Monday, November 24, 2008

Theology of Being - A Dream of Flowers

A Dream:

And the flower, having danced its dance, having connected with what it is to be a wild prairie flower, having grappled fully the contrast between simply fulfilling a destiny of the subjective self and taking up the seat of being to dwell completely in its existence as a flower, one finds (for the sake of metaphor) that the glinting streams of spring’s light are fading as a new and boding aspect of its being harbors on its brink - death and winter see their way to the horizon like a viper sliding on ice.

And, as if you the reader, were actually in some grand dream – slipping from consciousness to consciousness, the scene changes. One no longer stares at the flower in the wind. One no longer sees the onset of winter. So, as the glinting light of Spring fades into the cold and daunting pervasiveness of death, darkness and nothing else are the only things that can be seen for but a moment, when suddenly the first flickers of light begin to shade this abscence, this negative space, like sparklers on parade, and what begins as simply a fervent and yet erratic spark gives way to blindness of a different sort – to overwhelming light. The only thing perceivable is that rustling of cloth and the padding of bare feet as they take their steps onto rock and dust. You are aware. You think, and you are.

Your awareness reveals to you two men, seemingly full of vitality, sitting calmly at either end of the bed in which the Crucified Christ once lain; the guarding cherubim of that sacred place where God dwelt; the form of that to which was cast of gold atop the sacred Ark of the Covenant. When the eyes, finally adjusted to the awareness of light and following the foot tracks made in the dust, dart up to the entrance of the tomb and out to the bare and scarred back of the true king of Israel framed by the doorway, breathing in the fresh air of the garden, and soaking in the praise due him by even a single blossom, one realizes that he is witnessing the single most anticipated event in the entirety of creation. The king is ascending his throne. It is a procession. Christ, once crowned with thorns, walks amongst the praising creatures of his new and marvelous tabernacle; his new and marvelous creation; his renewed, impervious, and marvelous body. And one can almost hear the very grass and all of nature in their seemingly silent effigy screaming at him from every corner of the earth, “Hosanna! Hosanna!”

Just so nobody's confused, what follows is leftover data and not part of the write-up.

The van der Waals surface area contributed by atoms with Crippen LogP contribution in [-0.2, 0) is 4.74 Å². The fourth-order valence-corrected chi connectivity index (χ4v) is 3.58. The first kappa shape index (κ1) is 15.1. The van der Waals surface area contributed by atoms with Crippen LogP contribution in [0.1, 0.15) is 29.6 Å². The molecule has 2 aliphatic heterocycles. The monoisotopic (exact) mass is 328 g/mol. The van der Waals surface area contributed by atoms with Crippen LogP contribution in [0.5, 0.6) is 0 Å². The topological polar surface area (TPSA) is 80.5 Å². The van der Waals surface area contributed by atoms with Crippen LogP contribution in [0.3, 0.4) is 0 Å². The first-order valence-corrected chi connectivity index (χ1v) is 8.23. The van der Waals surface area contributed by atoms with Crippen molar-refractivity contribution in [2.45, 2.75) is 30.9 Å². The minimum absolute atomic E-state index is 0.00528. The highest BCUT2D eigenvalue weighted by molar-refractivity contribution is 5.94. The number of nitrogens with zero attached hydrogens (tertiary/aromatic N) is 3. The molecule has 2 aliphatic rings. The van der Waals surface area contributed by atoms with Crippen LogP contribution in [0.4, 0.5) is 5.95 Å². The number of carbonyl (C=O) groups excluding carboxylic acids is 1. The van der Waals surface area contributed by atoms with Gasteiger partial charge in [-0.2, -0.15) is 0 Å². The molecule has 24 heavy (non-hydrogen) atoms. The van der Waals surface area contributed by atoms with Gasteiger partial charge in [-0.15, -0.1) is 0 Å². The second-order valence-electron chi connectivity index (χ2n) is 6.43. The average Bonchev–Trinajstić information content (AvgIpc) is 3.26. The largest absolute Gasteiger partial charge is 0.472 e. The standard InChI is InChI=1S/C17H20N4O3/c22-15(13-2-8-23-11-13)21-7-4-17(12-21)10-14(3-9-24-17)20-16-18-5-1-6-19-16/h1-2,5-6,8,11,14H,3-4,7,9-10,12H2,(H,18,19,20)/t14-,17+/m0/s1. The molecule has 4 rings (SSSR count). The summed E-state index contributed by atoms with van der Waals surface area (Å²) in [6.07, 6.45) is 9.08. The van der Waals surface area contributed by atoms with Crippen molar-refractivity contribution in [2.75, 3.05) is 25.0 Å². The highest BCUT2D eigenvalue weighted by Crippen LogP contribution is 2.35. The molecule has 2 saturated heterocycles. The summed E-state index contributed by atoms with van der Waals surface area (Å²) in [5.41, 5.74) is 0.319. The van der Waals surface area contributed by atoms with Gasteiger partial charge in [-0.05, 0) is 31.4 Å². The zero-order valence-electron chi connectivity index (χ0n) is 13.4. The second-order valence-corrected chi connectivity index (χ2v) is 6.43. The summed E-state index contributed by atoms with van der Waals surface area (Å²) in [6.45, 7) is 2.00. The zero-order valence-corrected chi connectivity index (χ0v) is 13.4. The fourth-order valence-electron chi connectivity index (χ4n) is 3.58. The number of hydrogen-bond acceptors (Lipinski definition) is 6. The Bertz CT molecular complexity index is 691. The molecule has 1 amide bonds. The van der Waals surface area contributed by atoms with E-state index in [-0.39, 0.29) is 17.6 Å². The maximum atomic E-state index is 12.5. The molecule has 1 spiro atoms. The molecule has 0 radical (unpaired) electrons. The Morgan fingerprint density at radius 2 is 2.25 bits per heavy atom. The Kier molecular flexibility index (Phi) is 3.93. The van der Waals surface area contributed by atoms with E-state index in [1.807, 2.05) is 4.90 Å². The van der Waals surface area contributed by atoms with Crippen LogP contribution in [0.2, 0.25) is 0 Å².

He turns to make eye contact, smirks and winks subtly, lowers his head as if waiting for an applause to quiet itself before some great inauguration, turns once more to admire this exploding newness, and then he passes. He moves out of the framing door and into the wild in order to will and to act in the manner He sees fit; in order to breathe life into everything; in order to let heaven intersect with earth; in order to let this new and Romantic tabernacle of nature release the thick curtains of dogma that man and creature might dwell with and in the risen Christ; that humanity might realize the words of Paul when he tells it that one can take up this seat of newness as well participating - one in BEING with the risen and victorious Christ - in this resurrection here and now as if heaven itself were descending upon Jerusalem; in order to free humanity up to BE those trifling humans He has made them to be.

And suddenly, the dream makes sense. The reader sees that the flower is real. One sees that the flower is a metaphor. The flower, caught up in the winds of its being, reveals itself and the human, and this tension is not merely a Socratic juggling of words but a real mystery in which one can “work out [his] own salvation [,]” and yet realize that “God is at work in [him as well], both to will and to work for his good pleasure”( RSV phil 2.12-13). And it makes sense that what philosophers can only gawk at with their existentialist jargon was the Christian message all along – that we ARE, and that is okay; That we ARE, and God loves us; that we ARE, and God continues to work in us; that we ARE perfect, because Christ, who is our being, is perfect; that we ARE, and Christ not only “saved” us from sin but put to death, like a sweeping Passover cloud, any manner in which we might be found blemished; that we ARE participants of this new creation, and we can walk with confidence in the positions of honor given us by the Almighty creator, just as no attention was given to the proverbial stains of the prodigal as he took his seat of honor at his father’s table; we ARE free…we are free to once more walk quietly with our God in the freshness of Eden and to drink coolly the river waters of a real spiritual life unbound by those nooses of religio-systemic squawkings.

God reveals to us the flower. God reveals to us our being. God reveals to us himself.

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